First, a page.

And so you forcibly ensure the machine is as insecure as possible by running as Admin all the time. Nice... Which applications do you work on, btw? Just so I know which ones to avoid...
I hate to say it but its programmers like you who are the reason for holding back advances.
You actually set your apps process prioty to realtime? lol
Ive been programing in various langs in multiple OSes including Linux and UNIX since the mid 80's, there is never an excuse to set process prioity that high on a permanant basis.
You remind me of programmers i met when nt 4.0 just came out and they were still trying to program for it as if its 3.51. "This is easier because i dont have to learn anything new"
You could double your efficiency by multi threading the app and not increasing the process priority and thats staying with 32bit not even to mention moving up to 64 bit could do. none of whcih requires admin access for the process.
Also as far as the registry, alot of programmers even for major houses dont follow proper practice, an app should only have to read the registry once copy the data to memory when it starts and only write to it if something has changed that they are storing there. Only a moron would program and app to poll the registry over and over unless the apps purpose is to monitior the registry for changes and thats only special purpose apps as it is often easier and more effecient to monitor process requests to add info to the registry instead.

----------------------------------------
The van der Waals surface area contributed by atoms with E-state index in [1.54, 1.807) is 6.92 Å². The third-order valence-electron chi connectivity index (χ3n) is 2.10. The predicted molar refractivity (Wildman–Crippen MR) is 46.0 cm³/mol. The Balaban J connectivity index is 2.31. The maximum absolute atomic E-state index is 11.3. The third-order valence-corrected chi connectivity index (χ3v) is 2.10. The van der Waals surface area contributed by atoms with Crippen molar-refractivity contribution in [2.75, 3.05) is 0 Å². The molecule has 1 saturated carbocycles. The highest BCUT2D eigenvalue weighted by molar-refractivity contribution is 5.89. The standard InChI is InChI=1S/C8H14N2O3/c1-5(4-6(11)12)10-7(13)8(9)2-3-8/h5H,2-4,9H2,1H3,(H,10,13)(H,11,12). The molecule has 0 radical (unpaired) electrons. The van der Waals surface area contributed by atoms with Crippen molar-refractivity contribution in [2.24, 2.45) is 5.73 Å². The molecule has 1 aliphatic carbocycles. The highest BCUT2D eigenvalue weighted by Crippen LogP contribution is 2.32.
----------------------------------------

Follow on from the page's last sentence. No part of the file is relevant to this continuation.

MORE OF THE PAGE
There is 0 reason to have an app require admin acesss, natively. Thats completely undfefendable and only shows your lack of experience and training.
If for certain functions the app may need admin or higher or differnt user access(and alot of cases it may be needed like accessing a network resource that the current user doesnt normally have access to or for per session resouces and many others), then program the app to interface with the api and with user input to define the username and password required to access that resouce and of course encrypt the user data to prevent security issues or if using the full api is posible let the OS handle the request and the security, whch of course is the preferable way.